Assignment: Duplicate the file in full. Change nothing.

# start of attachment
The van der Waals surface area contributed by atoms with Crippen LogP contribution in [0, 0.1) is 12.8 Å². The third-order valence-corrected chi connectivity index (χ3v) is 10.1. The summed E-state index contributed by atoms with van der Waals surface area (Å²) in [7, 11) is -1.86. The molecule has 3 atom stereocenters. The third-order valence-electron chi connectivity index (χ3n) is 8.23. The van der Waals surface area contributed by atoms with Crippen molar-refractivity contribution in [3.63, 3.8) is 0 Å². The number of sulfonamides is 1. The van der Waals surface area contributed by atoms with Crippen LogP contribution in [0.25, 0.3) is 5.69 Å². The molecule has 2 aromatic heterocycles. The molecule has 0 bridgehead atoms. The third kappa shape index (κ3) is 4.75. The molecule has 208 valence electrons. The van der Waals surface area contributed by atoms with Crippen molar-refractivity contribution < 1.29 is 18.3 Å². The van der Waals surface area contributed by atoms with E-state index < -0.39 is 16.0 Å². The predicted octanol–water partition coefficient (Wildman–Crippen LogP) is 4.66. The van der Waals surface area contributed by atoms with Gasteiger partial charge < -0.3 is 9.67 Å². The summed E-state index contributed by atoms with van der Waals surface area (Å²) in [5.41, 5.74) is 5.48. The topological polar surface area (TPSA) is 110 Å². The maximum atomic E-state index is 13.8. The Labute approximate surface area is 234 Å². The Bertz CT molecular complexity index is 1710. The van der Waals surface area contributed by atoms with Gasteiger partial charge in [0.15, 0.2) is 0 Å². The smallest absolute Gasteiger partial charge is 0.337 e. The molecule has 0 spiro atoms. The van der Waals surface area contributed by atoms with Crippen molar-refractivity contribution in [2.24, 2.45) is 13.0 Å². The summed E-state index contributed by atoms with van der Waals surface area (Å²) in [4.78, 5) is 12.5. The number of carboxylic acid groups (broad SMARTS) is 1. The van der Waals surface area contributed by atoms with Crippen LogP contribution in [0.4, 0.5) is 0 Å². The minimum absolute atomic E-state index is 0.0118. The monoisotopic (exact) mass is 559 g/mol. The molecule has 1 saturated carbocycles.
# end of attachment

The van der Waals surface area contributed by atoms with Crippen LogP contribution in [0, 0.1) is 12.8 Å². The third-order valence-corrected chi connectivity index (χ3v) is 10.1. The summed E-state index contributed by atoms with van der Waals surface area (Å²) in [7, 11) is -1.86. The molecule has 3 atom stereocenters. The third-order valence-electron chi connectivity index (χ3n) is 8.23. The van der Waals surface area contributed by atoms with Crippen molar-refractivity contribution in [3.63, 3.8) is 0 Å². The number of sulfonamides is 1. The van der Waals surface area contributed by atoms with Crippen LogP contribution in [0.25, 0.3) is 5.69 Å². The molecule has 2 aromatic heterocycles. The molecule has 0 bridgehead atoms. The third kappa shape index (κ3) is 4.75. The molecule has 208 valence electrons. The van der Waals surface area contributed by atoms with Crippen molar-refractivity contribution < 1.29 is 18.3 Å². The van der Waals surface area contributed by atoms with E-state index < -0.39 is 16.0 Å². The predicted octanol–water partition coefficient (Wildman–Crippen LogP) is 4.66. The van der Waals surface area contributed by atoms with Gasteiger partial charge < -0.3 is 9.67 Å². The summed E-state index contributed by atoms with van der Waals surface area (Å²) in [5.41, 5.74) is 5.48. The topological polar surface area (TPSA) is 110 Å². The maximum atomic E-state index is 13.8. The Labute approximate surface area is 234 Å². The Bertz CT molecular complexity index is 1710. The van der Waals surface area contributed by atoms with Gasteiger partial charge in [0.15, 0.2) is 0 Å². The smallest absolute Gasteiger partial charge is 0.337 e. The molecule has 0 spiro atoms. The van der Waals surface area contributed by atoms with Crippen molar-refractivity contribution in [2.24, 2.45) is 13.0 Å². The summed E-state index contributed by atoms with van der Waals surface area (Å²) in [4.78, 5) is 12.5. The number of carboxylic acid groups (broad SMARTS) is 1. The van der Waals surface area contributed by atoms with Crippen LogP contribution in [0.4, 0.5) is 0 Å². The minimum absolute atomic E-state index is 0.0118. The monoisotopic (exact) mass is 559 g/mol. The molecule has 1 saturated carbocycles.